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    #1

    Countable things that become uncountable nouns.

    Dear members and teachers:


    Sometimes I wonder that one day you will change my username THE APPRENTICE into THE GRAMMAR CONFUSED because of my lots of grammar confusions.

    1) I have learned that HOW MUCH is used with uncountable or non-countable nouns, but I have noticed that HOW MUCH is also used with things that can be counted in cases that their amount are unknown at that moment, for intance:

    Money can be counted; Jewels can be counted; furnitures can be counted, etc., but when we do not exactly know the amount of them, they are uncountable things untill they are counted or known.

    1a) I don't know how much money do you have? (unknown countable things).

    1b) I only have 5,00 Pounds. (known countable things).

    1c) He doesn't know how much jewels she has. (unknown).

    1d) She has two dimond rings and three golden chains. (known).

    2) I have learned that MUCH is used with uncountable nouns in negative sentences; however, A LOT OF is used in affirmative as well as in negative sentences, for example:

    2a) That container does not have much water.

    2b) That container does not have a lot of water.

    2c) That container has a lot of water. (not MUCH).

    2d) I don't drink much water.

    2e) I drink a lot of water. (not MUCH).

    2f) I don't have much money to go.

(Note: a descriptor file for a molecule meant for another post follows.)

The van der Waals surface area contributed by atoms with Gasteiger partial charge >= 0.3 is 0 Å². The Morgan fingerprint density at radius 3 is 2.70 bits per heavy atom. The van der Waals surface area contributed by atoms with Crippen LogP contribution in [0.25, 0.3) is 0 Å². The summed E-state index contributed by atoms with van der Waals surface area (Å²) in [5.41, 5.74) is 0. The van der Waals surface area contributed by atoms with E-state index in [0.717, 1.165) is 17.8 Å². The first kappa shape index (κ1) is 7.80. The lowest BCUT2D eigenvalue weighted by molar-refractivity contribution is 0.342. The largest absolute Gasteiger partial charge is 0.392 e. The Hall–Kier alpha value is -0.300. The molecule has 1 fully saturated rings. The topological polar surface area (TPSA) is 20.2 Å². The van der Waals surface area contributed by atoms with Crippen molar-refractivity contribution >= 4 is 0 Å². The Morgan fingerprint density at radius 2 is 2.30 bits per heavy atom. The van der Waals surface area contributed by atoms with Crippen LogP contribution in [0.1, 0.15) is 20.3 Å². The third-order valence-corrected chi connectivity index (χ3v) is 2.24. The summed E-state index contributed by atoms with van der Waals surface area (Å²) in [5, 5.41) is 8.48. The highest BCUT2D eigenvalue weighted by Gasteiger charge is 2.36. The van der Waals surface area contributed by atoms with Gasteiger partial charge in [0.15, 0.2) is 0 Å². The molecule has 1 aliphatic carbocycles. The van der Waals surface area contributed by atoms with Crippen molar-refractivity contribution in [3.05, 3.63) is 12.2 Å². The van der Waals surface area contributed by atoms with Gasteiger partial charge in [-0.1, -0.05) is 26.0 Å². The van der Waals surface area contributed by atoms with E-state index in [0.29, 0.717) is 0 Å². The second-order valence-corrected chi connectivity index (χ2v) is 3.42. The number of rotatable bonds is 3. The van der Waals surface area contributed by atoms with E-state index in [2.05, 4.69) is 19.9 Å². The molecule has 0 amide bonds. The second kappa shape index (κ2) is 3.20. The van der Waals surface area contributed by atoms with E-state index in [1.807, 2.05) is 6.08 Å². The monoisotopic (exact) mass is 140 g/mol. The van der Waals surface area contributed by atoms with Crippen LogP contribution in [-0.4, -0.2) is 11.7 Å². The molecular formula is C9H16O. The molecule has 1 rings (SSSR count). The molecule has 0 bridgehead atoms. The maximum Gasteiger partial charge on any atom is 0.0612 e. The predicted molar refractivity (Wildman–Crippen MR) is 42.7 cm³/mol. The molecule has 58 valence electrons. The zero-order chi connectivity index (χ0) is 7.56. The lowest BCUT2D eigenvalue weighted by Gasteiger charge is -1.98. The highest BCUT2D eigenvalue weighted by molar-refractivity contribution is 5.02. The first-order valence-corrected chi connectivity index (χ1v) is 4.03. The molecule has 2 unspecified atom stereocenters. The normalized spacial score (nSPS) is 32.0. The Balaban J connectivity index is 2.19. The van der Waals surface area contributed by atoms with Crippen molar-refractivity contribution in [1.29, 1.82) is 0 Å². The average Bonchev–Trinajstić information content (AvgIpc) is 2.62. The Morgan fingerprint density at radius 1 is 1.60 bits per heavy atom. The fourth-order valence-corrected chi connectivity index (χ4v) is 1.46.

2g) He has a lot of money in his pocket. (not MUCH).


    QUESTION:


    1) Can MUCH alone be used in affirmative sentences?

    2) In This question: I don't know how many people are in there? The people are unknown untill they be counted.
    Last edited by The apprentice; 24-Mar-2014 at 15:19.

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    #2

    Re: Countable things that become uncountable nouns.

    Money cannot usually be counted. You can count dollars, pounds, etc, but can you show me two monies? It does have a plural- monies is used in legal texts, but then, while plural, you won't be able to produce two of them. The same is true of furniture- you can't count it, but you can count chairs and beds. You can count jewels, but I think you may mean jewellery- you can't usually count it, but you can count rings.

    • Member Info
      • Native Language:
      • Spanish
      • Home Country:
      • Dominican Republic
      • Current Location:
      • Dominican Republic

    • Join Date: Sep 2013
    • Posts: 247
    #3

    Re: Countable things that become uncountable nouns.

    Excellent Tdol; thank you:


    I meant JEWELLERY (JEWELRY). Now I got you, those are mass nouns, cannot take indefinite article and consequently they are uncountable nouns.


    My best regards.
    Last edited by The apprentice; 26-Mar-2014 at 15:30.

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